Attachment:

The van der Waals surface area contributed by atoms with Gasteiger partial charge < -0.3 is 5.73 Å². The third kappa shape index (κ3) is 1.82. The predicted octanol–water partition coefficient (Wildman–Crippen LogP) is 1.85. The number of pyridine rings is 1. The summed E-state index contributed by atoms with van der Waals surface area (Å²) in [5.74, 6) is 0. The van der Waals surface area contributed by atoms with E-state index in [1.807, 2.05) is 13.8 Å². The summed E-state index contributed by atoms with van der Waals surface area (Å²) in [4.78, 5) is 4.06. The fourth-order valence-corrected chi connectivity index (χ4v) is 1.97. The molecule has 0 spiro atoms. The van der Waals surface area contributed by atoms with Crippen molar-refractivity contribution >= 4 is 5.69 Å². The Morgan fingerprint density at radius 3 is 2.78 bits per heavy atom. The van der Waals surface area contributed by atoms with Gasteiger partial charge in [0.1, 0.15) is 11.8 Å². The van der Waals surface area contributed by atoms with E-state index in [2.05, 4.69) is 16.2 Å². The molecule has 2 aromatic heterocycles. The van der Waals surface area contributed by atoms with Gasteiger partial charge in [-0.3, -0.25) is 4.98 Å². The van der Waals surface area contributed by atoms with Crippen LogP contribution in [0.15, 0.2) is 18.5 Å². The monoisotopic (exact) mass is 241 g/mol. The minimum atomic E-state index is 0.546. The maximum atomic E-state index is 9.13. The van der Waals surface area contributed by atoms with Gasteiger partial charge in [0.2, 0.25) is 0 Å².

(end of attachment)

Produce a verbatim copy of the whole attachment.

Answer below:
The van der Waals surface area contributed by atoms with Gasteiger partial charge < -0.3 is 5.73 Å². The third kappa shape index (κ3) is 1.82. The predicted octanol–water partition coefficient (Wildman–Crippen LogP) is 1.85. The number of pyridine rings is 1. The summed E-state index contributed by atoms with van der Waals surface area (Å²) in [5.74, 6) is 0. The van der Waals surface area contributed by atoms with E-state index in [1.807, 2.05) is 13.8 Å². The summed E-state index contributed by atoms with van der Waals surface area (Å²) in [4.78, 5) is 4.06. The fourth-order valence-corrected chi connectivity index (χ4v) is 1.97. The molecule has 0 spiro atoms. The van der Waals surface area contributed by atoms with Crippen molar-refractivity contribution >= 4 is 5.69 Å². The Morgan fingerprint density at radius 3 is 2.78 bits per heavy atom. The van der Waals surface area contributed by atoms with Gasteiger partial charge in [0.1, 0.15) is 11.8 Å². The van der Waals surface area contributed by atoms with E-state index in [2.05, 4.69) is 16.2 Å². The molecule has 2 aromatic heterocycles. The van der Waals surface area contributed by atoms with Gasteiger partial charge in [-0.3, -0.25) is 4.98 Å². The van der Waals surface area contributed by atoms with Crippen LogP contribution in [0.15, 0.2) is 18.5 Å². The monoisotopic (exact) mass is 241 g/mol. The minimum atomic E-state index is 0.546. The maximum atomic E-state index is 9.13. The van der Waals surface area contributed by atoms with Gasteiger partial charge in [0.2, 0.25) is 0 Å².